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22 Real Phobias You Never Knew Existed

Who knew a PB&J could cause so much anxiety?

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Peanut butter and jelly sandwichPhoto: Shutterstock

Arachibutyrophobia: Fear of peanut butter sticking to the roof of your mouth

It’s an uncomfortable feeling for everyone, but the fear of peanut butter sticking to the roof of the mouth is a full-blown phobia for some. Some people can handle eating small amounts, but others avoid peanut-based products like peanut butter sauces and ice creams. It can be rooted in a broader phobia like the fear of sticky textures or choking, or it can occur independently.

Plus: Here’s Why the PB&J Ever Became a Thing

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Garlic head and clovesPhoto: Shutterstock

Alliumphobia: Fear of garlic

Your favourite garlic bread recipe could cause a panic attack to someone with an extraordinary fear of garlic. Far from a dislike of the potent vegetable’s taste, people with alliumphobia might start to shake or feel unable to breathe when around garlic, or other pungent plants like onions and chives.

Here are five cancer fighting foods worth adding to your diet.

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Man suffering from anxietyPhoto: Shutterstock

Phobophobia: Fear of having a phobia

Unfortunately, people with this condition are fighting a losing battle: the fear of acquiring a phobia.

Read this to learn more about generalized anxiety disorder.

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Sesquipedalophobia: Fear of long words

Beware: If you have sesquipedalophobia, you might not want to hear your diagnosis. With twisted irony, it is the morbid fear of long words.

The most complicated English word is only three letters long.

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Shower headPhoto: Shutterstock

Ablutophobia: Fear of bathing and cleaning

Cut some slack to that odd-smelling person in line ahead of you—she might have the fear of bathing and cleaning, which is more common in women and children than in men. It often stems from a traumatic past event, and can lead to social isolation.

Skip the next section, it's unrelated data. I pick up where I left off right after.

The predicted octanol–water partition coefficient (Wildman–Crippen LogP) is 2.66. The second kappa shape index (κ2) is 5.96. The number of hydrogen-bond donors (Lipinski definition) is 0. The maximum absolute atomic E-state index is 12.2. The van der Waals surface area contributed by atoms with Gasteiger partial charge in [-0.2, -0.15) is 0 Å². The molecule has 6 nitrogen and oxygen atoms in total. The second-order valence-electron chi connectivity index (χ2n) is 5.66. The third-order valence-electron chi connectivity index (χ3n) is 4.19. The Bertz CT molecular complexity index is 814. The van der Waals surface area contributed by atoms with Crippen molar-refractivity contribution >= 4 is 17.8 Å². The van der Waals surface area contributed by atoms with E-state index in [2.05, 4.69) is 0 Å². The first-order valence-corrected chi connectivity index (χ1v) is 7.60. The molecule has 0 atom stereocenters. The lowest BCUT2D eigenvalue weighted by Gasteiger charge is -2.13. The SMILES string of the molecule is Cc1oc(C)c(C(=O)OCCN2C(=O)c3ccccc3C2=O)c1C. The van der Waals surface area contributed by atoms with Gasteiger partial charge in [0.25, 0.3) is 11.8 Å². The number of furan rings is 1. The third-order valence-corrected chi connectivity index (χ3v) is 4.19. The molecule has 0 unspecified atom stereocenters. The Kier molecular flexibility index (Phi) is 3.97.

Plus: 8 Showering Mistakes You Didn’t Know You Were Making

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Man driving on the road during winterPhoto: Shutterstock

Dextrophobia: Fear of having objects to your right

With a form of obsessive-compulsive disorder, some people can’t stand to have objects at the right side of their body, which could make it hard to drive in the fast lane with vehicles to the right. On the flip side, levophobia is defined by fear of things to the left side of the body.

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Stars visible in the night skyPhoto: Shutterstock

Siderophobia: Fear of stars

You might enjoy stargazing on a clear night, but not everyone gets that same awe-inspiring feeling. Those with siderophobia have a fear of stars, and might keep their curtains closed to avoid getting overwhelmed by how vast and uncontrollable the universe is.

These moon facts will make you look at the night sky differently.

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Math equations on chalkboardPhoto: Shutterstock

Arithmophobia: Fear of numbers

You might have hated math class in grade school, but multiplication tables could give genuine anxiety to people with the fear of numbers.

Check out these corny math jokes, puns and one-liners.

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Man reading a bookPhoto: Shutterstock

Logophobia: Fear of learning how to read

People with the fear of words function fine in conversation, but when shown written words, they could become breathless, shaky, or paranoid. Most people with logophobia don’t know how to read, and refuse to try to learn.

Try these simple tricks to improve your vocabulary.

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Canadian currencyPhoto: CarpathianPrince/Shutterstock

Plutophobia: Fear of money

Some of us might almost wish we had this problem: the fear of money. This phobia can manifest as dread around money itself, the chance of getting rich, or wealthy people.

Tennis superstar Milos Raonic shares the secret to saving his money.